- China is lobbying neighbours to sign up to a road map for renewed nuclear disarmament talks with North Korea, whose leader Kim Jong-il is apparently visiting China amid conciliatory words and threats of atomic holy war.
The details of Beijing's plan for restarting stalled six-party nuclear talks came from a South Korean diplomatic source, who spoke on Saturday after discussion in Seoul with Wu Dawei, China's top envoy in the talks.
But the source, as well as a Japanese official speaking in Beijing, stressed that big obstacles remained in the way of new talks, even if the secretive Kim's reported trip to China yields another vow of North Korea's willingness to sit down and discuss a dormant deal to scrap its nuclear weapons in return for aid.
We don't want to restart six-party talks for the sake of talks, the South Korean diplomatic source said.
North Korea should change its attitude and show seriousness in denuclearising.
China's regional lobbying, and courting of the reclusive Kim, highlight the pressures that North Korea -- isolated, poor and with a brace of primitive nuclear bombs -- has brought to bear on northeast Asia, home to the world's second and third biggest economies and a big U.S. military presence.
There have been no conclusive sightings in China of the 68-year-old Kim, who has appeared frail and gaunt since reportedly suffering a stroke in 2008. But motorcades of black cars and extensive security in Changchun, a northeast Chinese city, indicate he may be there, after entering China on Thursday.
The two neighbours do not disclose much information about Kim's travels, and only do so after he has left for home.
On Friday, a North Korean diplomat brandished the possibility of nuclear war with South Korea and the United States.
If Washington and Seoul try to create conflict on the Korean peninsula we respond with a holy war on the basis of our nuclear deterrent forces, North Korea's ambassador to Cuba, Kwon Sung-chol, said in Havana, according to a report from there by China's official Xinhua news agency.
North Korea staged nuclear test blasts in 2006 and 2009, drawing international condemnations and U.N. sanctions backed by China, the biggest economic and diplomatic backer of Pyongyang.
China's envoy, Wu Dawei, proposed a three-stage process to restart the multilateral talks aimed at coaxing Pyongyang to give up its nuclear weapons in return for aid and other assurances, the South Korean diplomatic source told Reuters.
In meetings in Seoul, Wu said North Korea and the United States should first hold bilateral talks that could open the way to the broader, six-party negotiations, the source said.
Those six countries - the United States, North Korea, South Korea, Japan, Russia and China - would then hold a preparatory meeting to lay the way for fresh full-fledged negotiations.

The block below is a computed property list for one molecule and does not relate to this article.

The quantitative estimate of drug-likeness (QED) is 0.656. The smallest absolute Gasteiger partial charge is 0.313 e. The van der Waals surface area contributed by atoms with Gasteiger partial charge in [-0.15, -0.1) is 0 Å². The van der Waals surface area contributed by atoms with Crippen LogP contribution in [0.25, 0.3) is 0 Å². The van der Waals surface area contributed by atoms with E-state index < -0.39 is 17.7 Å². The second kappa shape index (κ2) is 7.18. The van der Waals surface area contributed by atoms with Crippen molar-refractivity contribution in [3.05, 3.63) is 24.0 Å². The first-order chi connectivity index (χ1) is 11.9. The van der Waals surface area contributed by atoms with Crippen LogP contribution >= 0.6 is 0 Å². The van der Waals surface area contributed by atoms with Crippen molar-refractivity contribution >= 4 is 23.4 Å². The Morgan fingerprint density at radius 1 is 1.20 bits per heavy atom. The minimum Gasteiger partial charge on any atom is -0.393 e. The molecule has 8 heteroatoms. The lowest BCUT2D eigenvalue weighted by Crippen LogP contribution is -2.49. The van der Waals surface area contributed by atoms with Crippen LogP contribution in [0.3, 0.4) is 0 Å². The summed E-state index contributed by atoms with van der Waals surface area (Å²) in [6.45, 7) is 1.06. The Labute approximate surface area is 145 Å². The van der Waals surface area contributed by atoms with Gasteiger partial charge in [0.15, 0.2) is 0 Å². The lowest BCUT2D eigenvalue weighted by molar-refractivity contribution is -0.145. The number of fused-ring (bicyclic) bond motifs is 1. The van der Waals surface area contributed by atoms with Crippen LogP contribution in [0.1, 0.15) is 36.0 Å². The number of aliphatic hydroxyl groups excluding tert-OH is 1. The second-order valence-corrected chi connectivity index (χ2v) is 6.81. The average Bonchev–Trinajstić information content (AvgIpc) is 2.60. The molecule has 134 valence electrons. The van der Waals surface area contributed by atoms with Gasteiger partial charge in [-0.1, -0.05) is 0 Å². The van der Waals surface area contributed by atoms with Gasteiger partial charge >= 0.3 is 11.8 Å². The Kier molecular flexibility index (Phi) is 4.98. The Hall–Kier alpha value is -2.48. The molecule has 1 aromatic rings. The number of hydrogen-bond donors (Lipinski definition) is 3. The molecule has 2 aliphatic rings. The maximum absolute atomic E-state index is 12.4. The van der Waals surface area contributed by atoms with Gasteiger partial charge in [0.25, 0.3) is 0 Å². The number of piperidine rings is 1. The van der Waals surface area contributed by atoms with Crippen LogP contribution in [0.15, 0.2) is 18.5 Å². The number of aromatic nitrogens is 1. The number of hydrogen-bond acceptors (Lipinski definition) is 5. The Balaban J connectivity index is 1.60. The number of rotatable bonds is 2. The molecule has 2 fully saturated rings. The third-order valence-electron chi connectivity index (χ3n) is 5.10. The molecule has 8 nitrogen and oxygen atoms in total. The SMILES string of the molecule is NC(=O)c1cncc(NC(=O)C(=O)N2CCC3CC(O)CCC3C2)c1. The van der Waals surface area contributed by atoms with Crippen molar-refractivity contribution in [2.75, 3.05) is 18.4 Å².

Former U.S. President Jimmy Carter returned home from Pyongyang on Friday with an American who had been sentenced to eight years of hard labour for illegally entering North Korea.
The North's state media said number two leader Kim Yong-nam had told Carter that Pyongyang wanted the nuclear talks resumed.
China has sought to defuse confrontation by hosting six-party nuclear disarmament talks since August 2003.
In April 2009, North Korea said it was quitting the talks and reversing disablement steps intended to cripple its chief reactor complex, unhappy with implementation of an initial disarmament agreement reached in 2007.
North Korea has been retreating from its earlier public renunciation of the talks, but there are no firm plans for their resumption.
South Korea and Washington say resuming the talks will be impossible until Pyongyang also faces up to their conclusion that it was behind the sinking of a South Korean navy ship, the Cheonan, in March.
South Korea lost 46 sailors when the Cheonan sank. Seoul said an inquiry found there was no doubt North Korea torpedoed the ship, but Pyongyang denied it was responsible.
North Korea needs to restart the disablement of its nuclear reactors and we want to see some seriousness as to how North Korea is treating the sinking of the Cheonan, said the South Korean source.
A Japanese government official, speaking in Beijing, echoed South Korean concerns.
We don't think that the timing is right yet to restart six-party talks, said the official, who spoke on condition of anonymity. He said China's envoy, Wu, would also travel to Tokyo and possibly the United States.
The North Koreans have to first demonstrate their seriousness. There'll have to be some more diplomatic activity first, said the Japanese official.
(Reporting by Brett Cole in Seoul. Additional reporting by Chris Buckley in Beijing, Maxim Duncan in Jilin province, China and Suh Kyung-min in Seoul. Editing by Ron Popeski)